The Reader: We’re the Covid pariah of Europe

·4-min read
Joe Giddens/PA (PA Wire)
Joe Giddens/PA (PA Wire)

Vaccine roll-out for world’s poor must do better

While the UK Government has now embarked on a programme of starting to offer 8.5 million who are eligible a third booster vaccine, the number of people in the world’s poorest countries who have been fully vaccinated is just 1.3 per cent.

Earlier this year, Prime Minister Boris Johnson promised to supply 100 million surplus vaccines within the next year to poor countries but, as with so many of his promises, he has delivered fewer than 10 per cent of this figure. This comes in the wake of his government’s cut in our overseas aid programme to the same countries.

I’m 60 next month and was vaccinated in March but I won’t be having another until the world’s poorest people, with the world’s poorest medical facilities, have been given a better deal.

Mike Shearing

Dear Mike,

The lack of equitable global vaccine distribution should be a source of great shame for Britain and other rich nations. Some 100,000 lives have been saved in the UK because of 100 million vaccines. There are millions of vaccines sitting in Europe and America that are unlikely to be used for months. How many more lives could have been saved in the rest of the world if global leaders had created an effective distribution system which met the targets it promised? No matter how efficient our own vaccine rollout has been, it will always be undercut by this failure.

Emma Loffhagen, Comment writer

Funding London will safeguard UK’s recovery

As a cross-party group of London MPs, we believe the capital has a pivotal role to play in levelling up the UK. London has longstanding challenges exacerbated by the Covid-19 crisis — including the highest unemployment and homelessness of any region.

But London is also integral to the UK economy, and growth here benefits the entire country. The Government’s spending review must give London the funding and flexibilities necessary to secure the post-pandemic economic recovery.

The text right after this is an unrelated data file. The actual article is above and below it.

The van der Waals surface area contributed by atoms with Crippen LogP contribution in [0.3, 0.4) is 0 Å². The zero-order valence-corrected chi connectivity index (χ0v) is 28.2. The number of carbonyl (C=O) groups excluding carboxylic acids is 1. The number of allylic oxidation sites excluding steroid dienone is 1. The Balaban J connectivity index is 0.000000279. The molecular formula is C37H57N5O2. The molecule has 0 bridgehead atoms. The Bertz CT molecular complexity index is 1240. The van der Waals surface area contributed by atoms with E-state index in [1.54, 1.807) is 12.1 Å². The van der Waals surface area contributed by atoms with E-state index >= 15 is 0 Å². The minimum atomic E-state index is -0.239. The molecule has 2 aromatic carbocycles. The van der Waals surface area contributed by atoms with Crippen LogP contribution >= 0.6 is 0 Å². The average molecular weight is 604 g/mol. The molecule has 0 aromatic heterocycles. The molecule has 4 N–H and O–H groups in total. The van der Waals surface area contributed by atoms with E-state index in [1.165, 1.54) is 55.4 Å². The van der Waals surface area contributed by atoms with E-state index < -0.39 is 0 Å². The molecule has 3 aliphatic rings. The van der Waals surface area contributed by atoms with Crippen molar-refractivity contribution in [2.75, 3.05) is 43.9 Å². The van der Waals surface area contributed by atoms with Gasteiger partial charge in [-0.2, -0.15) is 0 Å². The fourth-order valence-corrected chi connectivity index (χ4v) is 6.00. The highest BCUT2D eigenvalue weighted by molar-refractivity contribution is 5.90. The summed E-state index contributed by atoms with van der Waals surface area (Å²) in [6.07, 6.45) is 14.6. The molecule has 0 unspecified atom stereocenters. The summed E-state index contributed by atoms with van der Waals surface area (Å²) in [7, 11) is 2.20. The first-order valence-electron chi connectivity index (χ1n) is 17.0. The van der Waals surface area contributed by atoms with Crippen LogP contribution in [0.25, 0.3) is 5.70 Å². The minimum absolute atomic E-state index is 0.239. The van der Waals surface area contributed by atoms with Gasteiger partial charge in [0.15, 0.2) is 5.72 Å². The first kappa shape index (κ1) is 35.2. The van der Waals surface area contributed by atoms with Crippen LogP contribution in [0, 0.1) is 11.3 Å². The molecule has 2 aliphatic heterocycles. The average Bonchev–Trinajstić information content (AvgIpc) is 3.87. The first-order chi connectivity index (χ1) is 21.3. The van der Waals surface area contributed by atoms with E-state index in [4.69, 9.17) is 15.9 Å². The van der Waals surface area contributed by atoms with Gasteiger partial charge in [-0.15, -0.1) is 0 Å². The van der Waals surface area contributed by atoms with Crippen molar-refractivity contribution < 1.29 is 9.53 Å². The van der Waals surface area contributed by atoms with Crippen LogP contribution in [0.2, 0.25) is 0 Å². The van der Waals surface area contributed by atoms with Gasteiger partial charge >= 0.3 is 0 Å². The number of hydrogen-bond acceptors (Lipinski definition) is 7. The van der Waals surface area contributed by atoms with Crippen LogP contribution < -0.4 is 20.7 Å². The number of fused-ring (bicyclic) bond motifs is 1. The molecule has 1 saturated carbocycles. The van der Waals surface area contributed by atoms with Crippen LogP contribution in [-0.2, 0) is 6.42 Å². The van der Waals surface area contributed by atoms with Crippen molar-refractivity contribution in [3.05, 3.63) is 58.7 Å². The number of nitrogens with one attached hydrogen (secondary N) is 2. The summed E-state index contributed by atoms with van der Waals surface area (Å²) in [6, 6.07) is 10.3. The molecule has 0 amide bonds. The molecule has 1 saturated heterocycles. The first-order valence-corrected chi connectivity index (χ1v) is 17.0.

Sir Bob Neill MP and Feryal Clark MP, Co-Chairs of the All-Party Parliamentary Group for London

Dear Sir Bob and Feryal,

We know that when it comes to employment, London’s recovery from the pandemic is lagging way behind the rest of the UK. We also know that London has some of the poorest areas of the country. But the Prime Minister has so far focused his attention on addressing deprivation in parts of the North and the Midlands which voted Tory for the first time in 2019.

Londoners don’t disagree with Boris Johnson’s mission to address regional inequality but don’t want the capital’s problems to be ignored. The question is whether there is enough money to address London’s needs too.

David Bond, Deputy Political Editor

We’re the Covid pariah of Europe

The UK is again becoming the Covid pariah of Europe. I have just returned from a trip to Germany, where masks are compulsory on trains and vaccine passports are required for many activities. On average, Germany has about 10,000 new infections per day — the UK figure is nearly five times that. But apparently we should not worry as Boris Johnson‘s government “is keeping a close eye” on it. I think they have been closing both eyes — and this laissez-faire attitude is highly irresponsible

Bob Bischof

Parts of New Zealand are in lockdown as more than 100 Covid cases were reported in the last 24 hours. Yet the UK, with increasingly high case numbers, has even done away with mask wearing, saying the public must “take personal responsibility”. I can’t take personal responsibility for someone not wearing a mask.

Terry Harper

A very high proportion of those with Covid in hospital are unvaccinated or some with just the first jab. That was their choice, and sadly they now suffer as do we, paying for their treatment. The public must take responsibility on where more precautions can easily be taken, fresh air, washing hands, maintaining distance or wearing a mask. We now have a wide choice of vaccines thus, as for colds and flu, our economic and social life must continue as best it can. Everyday life may be fettered by sensible precautions, and curtailed somewhat but schools and public services must be maintained as best they can be.

Hugh Marsden

The government is asking people to come forward for their booster jabs...I would if I could! So far my doctor's surgery has no vaccines. Think they possibly don't have the staff due to mass exodus! I've just rung 119 as advised. Only a machine answering and going in ever decreasing circles! No joy with flu jab either.

Angela Wakenell

Wearing a mask is not a big deal, you protect other people if you have the virus, and therefore keep the infection rate lower in the community. My mother's care home has been closed for weeks because of an infection. The Government’s behaviour of not wearing masks in Parliament is irresponsible. I understand the reluctance of working from home will affect many businesses but wearing a mask does not, no excuse.

Anya Joanes

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